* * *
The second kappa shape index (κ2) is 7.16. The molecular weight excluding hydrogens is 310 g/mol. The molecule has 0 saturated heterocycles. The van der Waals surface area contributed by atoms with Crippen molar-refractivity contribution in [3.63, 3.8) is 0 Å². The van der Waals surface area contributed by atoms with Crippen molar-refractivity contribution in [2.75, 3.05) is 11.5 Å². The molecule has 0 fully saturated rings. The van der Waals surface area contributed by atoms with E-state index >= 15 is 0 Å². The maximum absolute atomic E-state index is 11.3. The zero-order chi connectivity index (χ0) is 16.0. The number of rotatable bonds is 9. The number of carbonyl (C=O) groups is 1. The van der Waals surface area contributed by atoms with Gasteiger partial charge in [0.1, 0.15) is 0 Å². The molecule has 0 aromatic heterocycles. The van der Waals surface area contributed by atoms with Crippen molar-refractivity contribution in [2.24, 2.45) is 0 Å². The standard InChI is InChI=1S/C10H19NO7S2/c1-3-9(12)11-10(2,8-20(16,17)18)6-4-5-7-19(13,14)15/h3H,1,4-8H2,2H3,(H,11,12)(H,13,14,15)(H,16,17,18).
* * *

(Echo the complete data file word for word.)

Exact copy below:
The second kappa shape index (κ2) is 7.16. The molecular weight excluding hydrogens is 310 g/mol. The molecule has 0 saturated heterocycles. The van der Waals surface area contributed by atoms with Crippen molar-refractivity contribution in [3.63, 3.8) is 0 Å². The van der Waals surface area contributed by atoms with Crippen molar-refractivity contribution in [2.75, 3.05) is 11.5 Å². The molecule has 0 fully saturated rings. The van der Waals surface area contributed by atoms with E-state index >= 15 is 0 Å². The maximum absolute atomic E-state index is 11.3. The zero-order chi connectivity index (χ0) is 16.0. The number of rotatable bonds is 9. The number of carbonyl (C=O) groups is 1. The van der Waals surface area contributed by atoms with Gasteiger partial charge in [0.1, 0.15) is 0 Å². The molecule has 0 aromatic heterocycles. The van der Waals surface area contributed by atoms with Crippen molar-refractivity contribution in [2.24, 2.45) is 0 Å². The standard InChI is InChI=1S/C10H19NO7S2/c1-3-9(12)11-10(2,8-20(16,17)18)6-4-5-7-19(13,14)15/h3H,1,4-8H2,2H3,(H,11,12)(H,13,14,15)(H,16,17,18).